Are you a spirited people person? Do you have the empathy to guide vulnerable and sensitive members of society to become better versions of themselves through supportive counselling sessions?
If you’re interested in helping other people change their lives for the better, a career opportunity as a professional counsellor could be right for you.
What Does a Professional Counsellor Do?
Professional counsellors are skilled and qualified workers who help everyday people work towards living resourceful, successful, and self-fulfilling lives through support sessions.
Aside from counselling, professional counsellors also help people and groups identify, understand, and overcome personal problems and achieve personal objectives.
Some of the responsibilities and tasks that professional counsellors hold include:
- Counselling clients, providing therapy and meditation services, and running group sessions
- Preparing assessment, progress, follow-up, and court reports
- Developing and putting in place counselling and intervention programs to help clients set and achieve goals
- Doing vocational testing and psychometric assessments
- Evaluating the effectiveness of counselling programs and interventions and clients’ progress in resolving identified problems and movement toward their goals
- Following up on the results of counselling programs and clients’ adjustments
- Interviewing clients, preparing case histories, and assessing problems
These counsellors work with a variety of clients including adults, children, and youth and those who have experienced loss, grief, crisis, trauma, and addictions.
Professional counsellors are employed by counselling centres, social service agencies, group homes, government agencies, family therapy centres, private practices, and health care and rehabilitation facilities.
Is There A Demand For Professional Counsellors?
Today and within the next few years, there is and will be a strong demand for workers in the counselling field.
Counsellors are roles that cannot be replaced by technology and will actually increase in demand with the rise of technology – more specifically social media networks. The truth is that social media networks greatly affect our lives and can lead us to experience internal and external problems that can sometimes be resolved with the support of a professional counsellor.
Given this, the demand outlook for counsellors is strong as there will be 2,490 new jobs expected to open in the next 10 years in British Columbia alone. According to WorkBC, there will also be a 1.2% forecasted average employment growth rate from 2020 to 2024 and 1.4% from 2024 to 2029.
Sprott Shaw’s Professional Counsellor Program
Sprott Shaw’s Professional Counsellor Diploma program equips students with the requisite counselling theories and skills needed to help clients address and solve real-life problems, cope with life crises, address inner conflict, develop personal insights, engage in self-care, and nurture healthy interpersonal relationships, all in the context of working as part of and within an interdisciplinary healthcare service.
Throughout the program, students will be introduced to concepts, terminology, and strategies in psychopathology (mental disorders), counselling, psychopharmacology (how drugs affect humans), cognitive behavioural therapy, concurrent disorders, and more.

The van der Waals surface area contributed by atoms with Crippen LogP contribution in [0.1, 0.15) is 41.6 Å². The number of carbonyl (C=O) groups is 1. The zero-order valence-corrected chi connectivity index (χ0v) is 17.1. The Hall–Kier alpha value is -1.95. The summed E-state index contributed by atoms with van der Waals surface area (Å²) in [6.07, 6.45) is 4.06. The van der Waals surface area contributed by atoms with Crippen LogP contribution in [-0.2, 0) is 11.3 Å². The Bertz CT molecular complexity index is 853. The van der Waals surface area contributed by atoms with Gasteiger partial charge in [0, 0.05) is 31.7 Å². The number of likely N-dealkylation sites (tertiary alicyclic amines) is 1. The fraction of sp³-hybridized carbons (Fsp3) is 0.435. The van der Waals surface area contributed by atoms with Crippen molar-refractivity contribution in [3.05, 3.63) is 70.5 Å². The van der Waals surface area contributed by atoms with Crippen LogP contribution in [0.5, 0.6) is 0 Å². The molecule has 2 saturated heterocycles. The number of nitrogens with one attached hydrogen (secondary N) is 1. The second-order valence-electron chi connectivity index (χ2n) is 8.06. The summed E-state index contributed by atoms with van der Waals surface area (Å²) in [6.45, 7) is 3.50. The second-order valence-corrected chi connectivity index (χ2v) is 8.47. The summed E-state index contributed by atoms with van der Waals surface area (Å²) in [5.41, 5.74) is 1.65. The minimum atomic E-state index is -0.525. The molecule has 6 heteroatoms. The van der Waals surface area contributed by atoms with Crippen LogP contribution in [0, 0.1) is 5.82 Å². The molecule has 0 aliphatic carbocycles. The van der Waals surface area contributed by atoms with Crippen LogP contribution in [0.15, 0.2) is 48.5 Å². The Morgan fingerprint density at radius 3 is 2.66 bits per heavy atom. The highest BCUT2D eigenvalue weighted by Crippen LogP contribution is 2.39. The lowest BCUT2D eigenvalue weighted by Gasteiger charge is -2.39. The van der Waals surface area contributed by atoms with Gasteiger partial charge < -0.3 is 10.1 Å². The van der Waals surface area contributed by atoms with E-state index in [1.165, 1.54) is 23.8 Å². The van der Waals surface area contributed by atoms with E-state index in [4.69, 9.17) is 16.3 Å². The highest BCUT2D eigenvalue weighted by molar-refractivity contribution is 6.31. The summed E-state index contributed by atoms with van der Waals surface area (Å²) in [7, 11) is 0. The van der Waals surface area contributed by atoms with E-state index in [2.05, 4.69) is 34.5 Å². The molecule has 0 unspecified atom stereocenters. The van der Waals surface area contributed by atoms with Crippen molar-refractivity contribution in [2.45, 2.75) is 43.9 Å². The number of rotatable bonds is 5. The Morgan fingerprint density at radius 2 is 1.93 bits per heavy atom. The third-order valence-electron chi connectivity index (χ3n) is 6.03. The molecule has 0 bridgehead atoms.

Students will be exposed to and trained for a variety of counselling situations and interventions including individual counselling, group counselling, child and youth counselling, loss and grief counselling, trauma and crisis counselling, and addictions counselling.
To further support learning, students will be able to engage in case-based role-playing where they will learn and practice intermediate clinical assessments, crisis interventions, treatment, and conflict resolution techniques and strategies. Students will participate in supervised counselling simulation labs where they can practice, refine, and advance their counselling skills.
Students will also receive theory, support, and instruction on ethical and business practices, legal issues, and cultural ethics. This enhanced learning opportunity will serve as the basis in the development of a professional portfolio that will: include a personal statement of philosophy; indicate a primary focus of practice interest; identify and list professional goals; and have a theory to practice statement and a ‘plan to practice.’
At the end of the program, students will receive a practicum placement opportunity to apply their acquired theory and skills to practice, which students will be able to use as a stepping stone towards independent practice while working alongside their practicum instructor. During this practicum opportunity, students will be able to support clients coping with crises and developmental issues, address and resolve specific client problems, get involved in ethical decision-making, and develop personal insights and knowledge, working through feelings of inner conflict.
The Canadian Professional Counsellors Association (CPCA)
The Canadian Professional Counsellors Association (CPCA) is a nationally recognized, non-profit organization registered in accordance with the National Corporate Registry of Canada. The CPCA is governed by a National Board of Directors which is elected by its members from all regions across Canada.
Students of Sprott Shaw’s Professional Counsellor program are eligible to write the CPCA Qualifying Exam and become a Registered Professional Counsellor under the CPCA.
Interested in learning more about our Professional Counsellor program? Contact one of our advisors below!